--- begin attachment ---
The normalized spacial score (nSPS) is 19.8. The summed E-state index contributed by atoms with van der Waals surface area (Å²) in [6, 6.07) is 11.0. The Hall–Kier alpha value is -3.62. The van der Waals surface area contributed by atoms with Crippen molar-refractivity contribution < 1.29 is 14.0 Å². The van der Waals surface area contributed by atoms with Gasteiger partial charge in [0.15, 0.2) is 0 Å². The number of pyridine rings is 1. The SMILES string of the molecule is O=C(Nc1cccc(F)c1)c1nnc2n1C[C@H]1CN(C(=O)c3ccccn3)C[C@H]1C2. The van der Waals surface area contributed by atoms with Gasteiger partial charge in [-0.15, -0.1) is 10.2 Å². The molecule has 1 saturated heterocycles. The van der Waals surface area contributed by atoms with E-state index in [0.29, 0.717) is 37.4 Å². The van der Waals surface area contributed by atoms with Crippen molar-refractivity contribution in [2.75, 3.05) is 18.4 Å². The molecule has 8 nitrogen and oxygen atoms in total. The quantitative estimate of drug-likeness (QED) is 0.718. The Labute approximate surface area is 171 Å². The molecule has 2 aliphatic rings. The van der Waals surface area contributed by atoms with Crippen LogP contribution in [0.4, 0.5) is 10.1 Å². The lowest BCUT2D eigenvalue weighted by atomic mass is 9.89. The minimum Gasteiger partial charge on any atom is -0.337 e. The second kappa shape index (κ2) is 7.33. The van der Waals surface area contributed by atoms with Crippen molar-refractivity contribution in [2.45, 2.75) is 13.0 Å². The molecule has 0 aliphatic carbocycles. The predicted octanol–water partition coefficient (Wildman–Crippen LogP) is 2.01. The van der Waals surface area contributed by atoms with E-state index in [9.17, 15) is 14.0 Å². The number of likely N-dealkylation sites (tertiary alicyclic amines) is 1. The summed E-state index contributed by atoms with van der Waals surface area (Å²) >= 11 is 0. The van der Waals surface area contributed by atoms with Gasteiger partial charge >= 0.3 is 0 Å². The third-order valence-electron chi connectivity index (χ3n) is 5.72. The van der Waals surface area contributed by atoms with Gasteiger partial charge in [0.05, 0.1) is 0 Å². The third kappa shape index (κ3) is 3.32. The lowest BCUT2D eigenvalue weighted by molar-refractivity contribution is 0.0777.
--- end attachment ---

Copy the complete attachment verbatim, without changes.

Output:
The normalized spacial score (nSPS) is 19.8. The summed E-state index contributed by atoms with van der Waals surface area (Å²) in [6, 6.07) is 11.0. The Hall–Kier alpha value is -3.62. The van der Waals surface area contributed by atoms with Crippen molar-refractivity contribution < 1.29 is 14.0 Å². The van der Waals surface area contributed by atoms with Gasteiger partial charge in [0.15, 0.2) is 0 Å². The number of pyridine rings is 1. The SMILES string of the molecule is O=C(Nc1cccc(F)c1)c1nnc2n1C[C@H]1CN(C(=O)c3ccccn3)C[C@H]1C2. The van der Waals surface area contributed by atoms with Gasteiger partial charge in [-0.15, -0.1) is 10.2 Å². The molecule has 1 saturated heterocycles. The van der Waals surface area contributed by atoms with E-state index in [0.29, 0.717) is 37.4 Å². The van der Waals surface area contributed by atoms with Crippen molar-refractivity contribution in [2.75, 3.05) is 18.4 Å². The molecule has 8 nitrogen and oxygen atoms in total. The quantitative estimate of drug-likeness (QED) is 0.718. The Labute approximate surface area is 171 Å². The molecule has 2 aliphatic rings. The van der Waals surface area contributed by atoms with Crippen LogP contribution in [0.4, 0.5) is 10.1 Å². The lowest BCUT2D eigenvalue weighted by atomic mass is 9.89. The minimum Gasteiger partial charge on any atom is -0.337 e. The second kappa shape index (κ2) is 7.33. The van der Waals surface area contributed by atoms with Crippen molar-refractivity contribution in [2.45, 2.75) is 13.0 Å². The molecule has 0 aliphatic carbocycles. The predicted octanol–water partition coefficient (Wildman–Crippen LogP) is 2.01. The van der Waals surface area contributed by atoms with E-state index in [9.17, 15) is 14.0 Å². The number of likely N-dealkylation sites (tertiary alicyclic amines) is 1. The summed E-state index contributed by atoms with van der Waals surface area (Å²) >= 11 is 0. The van der Waals surface area contributed by atoms with Gasteiger partial charge >= 0.3 is 0 Å². The third-order valence-electron chi connectivity index (χ3n) is 5.72. The van der Waals surface area contributed by atoms with Gasteiger partial charge in [0.05, 0.1) is 0 Å². The third kappa shape index (κ3) is 3.32. The lowest BCUT2D eigenvalue weighted by molar-refractivity contribution is 0.0777.